Port sunsets discount program

Storage had been half price if prepaid

PORT TOWNSEND — Port of Port Townsend commissioners have chosen to sunset the port’s seasonal discount program for its 70- to 75-ton boats in the work yard due to capacity issues in the yard.

The seasonal discount ended in March. It will not return in October.

“No action from the commission today means that the seasonal rate in the 75-ton yard has sunsetted as of the end of March, so the current rate card has no discount going into the fall 2022-2023 season,” said Eron Berg, Port of Port Townsend executive director.

The discount offered 50 percent off monthly rates at the work yard if the rates were paid in advance. Berg said that could mean the difference between a customer paying nearly $800 a month to $400 a month to store their boat in the work yard while they work on it.

The discount was offered only to customers in good standing with the port (no past-due notices of missing payments) and applied only so long as there is daily yard work done on the vessel.

Two of the three port commissioners agreed to sunsetting the seasonal discount and were interested in exploring other rate changes.

“I would rather see the seasonal rate discount sunset,” Commissioner Pete Hanke said. ” I think it would be good to look at some of the regional rates … it seemed like our daily storage rate was rather high … and we have previously discussed adjusting what our rates are to bring them more in line with the other ports.”

“I feel too that while it’s great to have a boatyard full, it’s not great to have a boatyard where things are static,” Commissioner Carol Hasse said.

Hasse liked the idea of shortening the rate timeline or decreasing the percentage off but wanted to wait to see how things turn out without a seasonal rate.

Several ideas were considered before settling on allowing the discount to sunset, including no longer offering the seasonal discount to incentivize project completion, raising storage rates after 60 days if no work had been done on the boat, limit the number of boats allowed in storage, sunset seasonal discount for this season and then do a comparative rate study or consider reducing monthly rates to be competitive without a discount.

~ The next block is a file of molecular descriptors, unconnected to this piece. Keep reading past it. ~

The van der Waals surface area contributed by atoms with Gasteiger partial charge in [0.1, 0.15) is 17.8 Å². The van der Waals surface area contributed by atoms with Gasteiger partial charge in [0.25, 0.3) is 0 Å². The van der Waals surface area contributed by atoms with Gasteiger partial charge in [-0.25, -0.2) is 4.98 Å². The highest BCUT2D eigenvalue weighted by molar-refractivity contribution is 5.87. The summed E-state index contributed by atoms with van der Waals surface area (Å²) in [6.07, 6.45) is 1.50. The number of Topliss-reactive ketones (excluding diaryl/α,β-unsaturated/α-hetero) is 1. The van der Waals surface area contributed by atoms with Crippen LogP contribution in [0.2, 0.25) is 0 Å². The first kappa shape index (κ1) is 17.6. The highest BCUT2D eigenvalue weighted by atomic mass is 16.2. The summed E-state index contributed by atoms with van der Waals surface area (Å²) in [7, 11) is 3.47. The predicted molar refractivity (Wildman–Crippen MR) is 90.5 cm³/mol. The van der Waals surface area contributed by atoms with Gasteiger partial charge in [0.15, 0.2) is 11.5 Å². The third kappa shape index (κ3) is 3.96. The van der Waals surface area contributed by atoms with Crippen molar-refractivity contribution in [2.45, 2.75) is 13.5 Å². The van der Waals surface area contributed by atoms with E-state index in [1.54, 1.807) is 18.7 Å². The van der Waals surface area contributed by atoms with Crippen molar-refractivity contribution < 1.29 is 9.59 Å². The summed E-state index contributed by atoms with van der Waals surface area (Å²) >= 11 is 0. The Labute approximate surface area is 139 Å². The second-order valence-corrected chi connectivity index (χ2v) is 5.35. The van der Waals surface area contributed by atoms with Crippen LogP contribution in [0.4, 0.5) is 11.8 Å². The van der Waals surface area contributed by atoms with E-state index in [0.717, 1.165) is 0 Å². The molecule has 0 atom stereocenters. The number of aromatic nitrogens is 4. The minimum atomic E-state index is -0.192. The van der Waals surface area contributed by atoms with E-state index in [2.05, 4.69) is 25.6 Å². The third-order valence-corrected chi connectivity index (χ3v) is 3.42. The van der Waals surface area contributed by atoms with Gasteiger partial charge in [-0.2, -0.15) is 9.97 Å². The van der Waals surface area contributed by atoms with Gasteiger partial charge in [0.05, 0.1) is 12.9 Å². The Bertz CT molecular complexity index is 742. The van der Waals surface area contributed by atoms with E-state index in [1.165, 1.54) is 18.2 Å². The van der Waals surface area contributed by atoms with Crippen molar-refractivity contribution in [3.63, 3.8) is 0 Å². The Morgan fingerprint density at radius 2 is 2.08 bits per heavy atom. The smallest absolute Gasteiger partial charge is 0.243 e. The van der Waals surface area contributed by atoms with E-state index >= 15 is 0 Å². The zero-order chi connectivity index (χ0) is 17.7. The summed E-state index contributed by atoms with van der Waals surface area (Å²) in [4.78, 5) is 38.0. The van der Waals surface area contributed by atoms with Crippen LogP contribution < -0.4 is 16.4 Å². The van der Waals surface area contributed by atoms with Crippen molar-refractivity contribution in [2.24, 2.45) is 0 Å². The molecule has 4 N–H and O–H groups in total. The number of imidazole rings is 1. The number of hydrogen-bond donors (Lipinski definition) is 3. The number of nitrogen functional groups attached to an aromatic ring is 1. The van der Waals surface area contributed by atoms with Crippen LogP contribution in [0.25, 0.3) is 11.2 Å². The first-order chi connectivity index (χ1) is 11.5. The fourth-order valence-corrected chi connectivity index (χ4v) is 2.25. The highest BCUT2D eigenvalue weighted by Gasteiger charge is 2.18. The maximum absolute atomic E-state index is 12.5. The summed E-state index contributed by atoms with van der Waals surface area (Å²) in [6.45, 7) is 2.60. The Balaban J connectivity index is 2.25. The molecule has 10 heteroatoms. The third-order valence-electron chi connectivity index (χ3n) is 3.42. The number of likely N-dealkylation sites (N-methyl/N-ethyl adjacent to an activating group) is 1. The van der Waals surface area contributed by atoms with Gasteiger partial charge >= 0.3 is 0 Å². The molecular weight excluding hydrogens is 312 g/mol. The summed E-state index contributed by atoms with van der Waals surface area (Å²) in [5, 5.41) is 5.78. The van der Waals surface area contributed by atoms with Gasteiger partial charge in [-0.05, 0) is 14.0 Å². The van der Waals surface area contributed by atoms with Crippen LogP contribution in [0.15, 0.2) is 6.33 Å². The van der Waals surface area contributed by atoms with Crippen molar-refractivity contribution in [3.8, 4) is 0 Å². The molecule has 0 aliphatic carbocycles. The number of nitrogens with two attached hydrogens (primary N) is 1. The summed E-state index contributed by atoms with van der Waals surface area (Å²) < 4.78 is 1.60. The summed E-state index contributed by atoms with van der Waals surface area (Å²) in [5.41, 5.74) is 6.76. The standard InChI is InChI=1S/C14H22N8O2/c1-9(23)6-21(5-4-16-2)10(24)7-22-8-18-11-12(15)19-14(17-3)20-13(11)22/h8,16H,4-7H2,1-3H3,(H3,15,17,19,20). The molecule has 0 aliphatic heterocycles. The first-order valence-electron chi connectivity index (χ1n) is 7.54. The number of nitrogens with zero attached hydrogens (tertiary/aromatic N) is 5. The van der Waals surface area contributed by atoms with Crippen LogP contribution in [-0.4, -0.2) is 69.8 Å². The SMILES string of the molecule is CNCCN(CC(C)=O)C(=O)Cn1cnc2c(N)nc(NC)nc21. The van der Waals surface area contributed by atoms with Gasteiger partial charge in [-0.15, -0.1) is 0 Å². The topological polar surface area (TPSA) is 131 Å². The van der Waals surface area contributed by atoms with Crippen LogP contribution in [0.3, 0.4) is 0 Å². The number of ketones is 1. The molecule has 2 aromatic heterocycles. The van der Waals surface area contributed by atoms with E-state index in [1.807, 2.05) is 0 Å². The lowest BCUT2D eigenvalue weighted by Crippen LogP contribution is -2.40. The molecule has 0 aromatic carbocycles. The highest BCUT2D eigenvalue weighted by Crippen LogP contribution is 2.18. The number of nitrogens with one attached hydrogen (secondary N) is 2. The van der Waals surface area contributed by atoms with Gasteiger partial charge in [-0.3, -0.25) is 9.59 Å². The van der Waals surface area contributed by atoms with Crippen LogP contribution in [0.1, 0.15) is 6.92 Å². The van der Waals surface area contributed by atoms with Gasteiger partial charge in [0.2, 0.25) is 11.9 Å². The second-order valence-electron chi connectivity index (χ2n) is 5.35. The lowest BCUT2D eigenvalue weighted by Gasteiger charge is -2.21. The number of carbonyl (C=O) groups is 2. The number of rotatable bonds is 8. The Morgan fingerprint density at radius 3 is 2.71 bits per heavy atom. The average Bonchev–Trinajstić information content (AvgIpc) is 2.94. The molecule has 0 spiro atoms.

Commissioner Pam Patranek was the only one in favor of keeping the discount and offered other ideas to address the capacity issues.

“I don’t think my arguments for seasonal rates have been understood,” Patranek said.

“We need better customer service. We need to move long-term storage boats out of our works area. We need to keep our winning rates, keep our client base, consider boatyard expansion and jetty disruption, and we need to consider the economic bubble we’re in.”

The seasonal discount was implemented in 2018 for the 75-ton boats to keep the work yard filled and create more revenue for the Port of Port Townsend and surrounding marine trades, which were struggling.

The rationale for the seasonal rate, according to port staff, was to incentivize the use and occupancy of the work yard. Port officials also wanted to establish a rate that would increase customer access and use of the yard until it was full.

The latter has been proven to be a huge success.

As of April, the work yard is at 103 percent capacity and there is a long waiting list for customers looking to do work or have work done on their boats.

However, as the yard has filled, turnover of projects has slowed significantly, frustrating longtime port customers, and slowing down business for the marine trades since many of the boats are just utilizing the yard for storage rather than work.

According to data collected by port staff over the last five years, this past March was the work yard’s busiest month.

It led to several difficulties maneuvering and accommodating additional vessels.

Similar issues began to arise in 2021, with customers unable to schedule haulouts to perform necessary work.

Data showed there have been 120 haulouts for 75-ton boats to date this year.

The port had its most haulouts of ships this size in 2019 with 758 and the fewest number of haulouts in 2021 with 640.

Peak haulouts occurred in June 2017 with 100 haulouts that month and just 16 haulouts that December.

That data suggests 75-ton haulouts increased when the work yard was at its capacity following the adoption of the seasonal rate.

This time last year, the port generated more than $337,000 in haulouts.


Reporter Ken Park can be reached at [email protected].

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